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Keywords:

  • Asian summer monsoon;
  • global warming;
  • rainfall extremes;
  • intraseasonal oscillation;
  • active-break events

Abstract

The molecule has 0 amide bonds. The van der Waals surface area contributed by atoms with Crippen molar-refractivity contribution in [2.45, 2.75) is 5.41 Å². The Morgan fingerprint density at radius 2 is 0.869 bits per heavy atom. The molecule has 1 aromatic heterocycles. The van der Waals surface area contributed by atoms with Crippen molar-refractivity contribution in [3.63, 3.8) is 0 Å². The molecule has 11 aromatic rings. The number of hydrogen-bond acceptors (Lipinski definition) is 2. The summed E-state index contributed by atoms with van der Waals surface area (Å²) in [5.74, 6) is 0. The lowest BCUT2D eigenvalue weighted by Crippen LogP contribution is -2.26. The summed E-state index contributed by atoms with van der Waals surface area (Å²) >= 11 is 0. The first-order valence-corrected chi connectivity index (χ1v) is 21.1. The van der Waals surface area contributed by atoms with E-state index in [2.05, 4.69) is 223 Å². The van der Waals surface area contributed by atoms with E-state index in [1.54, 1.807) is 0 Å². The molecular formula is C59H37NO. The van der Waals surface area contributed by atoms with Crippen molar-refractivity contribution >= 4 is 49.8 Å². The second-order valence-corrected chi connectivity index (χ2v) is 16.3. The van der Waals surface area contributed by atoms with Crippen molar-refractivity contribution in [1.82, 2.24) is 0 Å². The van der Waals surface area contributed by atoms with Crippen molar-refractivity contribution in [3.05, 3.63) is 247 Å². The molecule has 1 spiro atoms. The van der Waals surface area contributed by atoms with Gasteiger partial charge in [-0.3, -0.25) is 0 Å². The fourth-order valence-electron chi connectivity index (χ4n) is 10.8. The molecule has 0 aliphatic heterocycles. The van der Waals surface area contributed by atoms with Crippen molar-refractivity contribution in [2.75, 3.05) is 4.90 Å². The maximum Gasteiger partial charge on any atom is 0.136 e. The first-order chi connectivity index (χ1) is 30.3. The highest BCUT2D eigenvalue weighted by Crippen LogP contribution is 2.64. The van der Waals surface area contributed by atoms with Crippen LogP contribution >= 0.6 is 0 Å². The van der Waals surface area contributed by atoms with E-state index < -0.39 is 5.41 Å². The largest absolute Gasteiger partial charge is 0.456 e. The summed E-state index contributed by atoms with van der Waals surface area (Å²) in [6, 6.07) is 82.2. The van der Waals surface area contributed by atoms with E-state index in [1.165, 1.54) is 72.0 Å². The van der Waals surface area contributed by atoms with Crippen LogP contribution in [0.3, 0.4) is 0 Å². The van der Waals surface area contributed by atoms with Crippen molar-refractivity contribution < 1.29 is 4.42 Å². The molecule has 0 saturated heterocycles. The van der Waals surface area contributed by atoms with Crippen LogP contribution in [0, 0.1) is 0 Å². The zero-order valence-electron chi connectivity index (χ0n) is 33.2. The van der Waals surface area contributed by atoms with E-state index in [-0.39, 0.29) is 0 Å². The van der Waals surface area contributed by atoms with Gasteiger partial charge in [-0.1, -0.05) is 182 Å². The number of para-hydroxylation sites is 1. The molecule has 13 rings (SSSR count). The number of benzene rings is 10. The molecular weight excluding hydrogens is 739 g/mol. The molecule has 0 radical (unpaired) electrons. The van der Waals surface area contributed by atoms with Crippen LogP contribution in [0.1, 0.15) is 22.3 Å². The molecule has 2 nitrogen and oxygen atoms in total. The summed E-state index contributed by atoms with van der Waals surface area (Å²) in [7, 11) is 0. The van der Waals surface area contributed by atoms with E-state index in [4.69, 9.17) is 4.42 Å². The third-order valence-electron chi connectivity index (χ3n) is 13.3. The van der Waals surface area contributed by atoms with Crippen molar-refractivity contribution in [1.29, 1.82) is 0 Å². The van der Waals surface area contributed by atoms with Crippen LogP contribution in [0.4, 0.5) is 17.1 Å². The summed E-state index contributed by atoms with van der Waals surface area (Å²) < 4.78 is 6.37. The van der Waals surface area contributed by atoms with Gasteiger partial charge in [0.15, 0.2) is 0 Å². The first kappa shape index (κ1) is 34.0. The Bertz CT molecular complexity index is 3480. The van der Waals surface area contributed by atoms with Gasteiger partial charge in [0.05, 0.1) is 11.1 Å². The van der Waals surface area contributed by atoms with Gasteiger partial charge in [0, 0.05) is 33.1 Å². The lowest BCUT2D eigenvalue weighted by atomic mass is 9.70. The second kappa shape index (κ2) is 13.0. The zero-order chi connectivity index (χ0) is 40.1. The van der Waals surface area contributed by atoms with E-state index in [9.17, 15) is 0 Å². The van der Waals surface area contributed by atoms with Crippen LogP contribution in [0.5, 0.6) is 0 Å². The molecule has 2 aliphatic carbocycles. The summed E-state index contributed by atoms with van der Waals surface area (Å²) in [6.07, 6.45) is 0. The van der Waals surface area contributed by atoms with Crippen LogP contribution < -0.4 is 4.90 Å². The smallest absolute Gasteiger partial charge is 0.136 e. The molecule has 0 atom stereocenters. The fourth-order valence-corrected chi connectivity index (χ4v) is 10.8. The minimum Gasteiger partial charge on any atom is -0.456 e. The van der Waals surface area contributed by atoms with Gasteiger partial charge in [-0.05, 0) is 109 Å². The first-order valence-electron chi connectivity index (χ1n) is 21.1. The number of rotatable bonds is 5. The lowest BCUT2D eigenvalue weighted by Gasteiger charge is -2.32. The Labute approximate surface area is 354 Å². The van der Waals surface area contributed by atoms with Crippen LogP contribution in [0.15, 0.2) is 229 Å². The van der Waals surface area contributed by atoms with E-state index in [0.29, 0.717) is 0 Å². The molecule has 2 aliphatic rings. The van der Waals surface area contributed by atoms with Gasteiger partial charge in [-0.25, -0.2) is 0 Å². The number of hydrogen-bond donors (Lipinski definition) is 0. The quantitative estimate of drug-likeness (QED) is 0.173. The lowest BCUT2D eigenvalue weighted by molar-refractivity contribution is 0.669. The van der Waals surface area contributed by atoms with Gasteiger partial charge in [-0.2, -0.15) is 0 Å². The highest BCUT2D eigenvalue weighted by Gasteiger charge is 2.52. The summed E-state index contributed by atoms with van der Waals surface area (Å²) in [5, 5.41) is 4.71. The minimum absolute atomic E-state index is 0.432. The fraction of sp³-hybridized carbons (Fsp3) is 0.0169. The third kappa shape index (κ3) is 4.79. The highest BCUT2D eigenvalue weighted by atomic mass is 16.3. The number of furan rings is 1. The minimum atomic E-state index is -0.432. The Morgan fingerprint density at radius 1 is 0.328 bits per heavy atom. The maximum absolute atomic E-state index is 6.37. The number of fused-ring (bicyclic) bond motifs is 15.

Changes to the behaviour of subseasonal precipitation extremes and active-break cycles of the Indian summer monsoon are assessed in this study using pre-industrial and 2 × CO2 integrations of the Hadley Centre coupled model HadCM3, which is able to simulate the monsoon seasonal cycle reasonably. At 2 × CO2, mean summer rainfall increases slightly, especially over central and northern India. The mean intensity of daily precipitation during the monsoon is found to increase, consistent with fewer wet days, and there are increases to heavy rain events beyond changes in the mean alone. The chance of reaching particular thresholds of heavy rainfall is found to approximately double over northern India, increasing the likelihood of damaging floods on a seasonal basis. The local distribution of such projections is uncertain, however, given the large spread in mean monsoon rainfall change and associated extremes amongst even the most recent coupled climate models. The measured increase of the heaviest precipitation events over India is found to be broadly in line with the degree of atmospheric warming and associated increases in specific humidity, lending a degree of predictability to changes in rainfall extremes. Active-break cycles of the Indian summer monsoon, important particularly due to their effect on agricultural output, are shown to be reasonably represented in HadCM3, in particular with some degree of northward propagation. We note an intensification of both active and break events, particularly when measured against the annual cycle, although there is no suggestion of any change to the duration or likelihood of monsoon breaks. Copyright © 2009 Royal Meteorological Society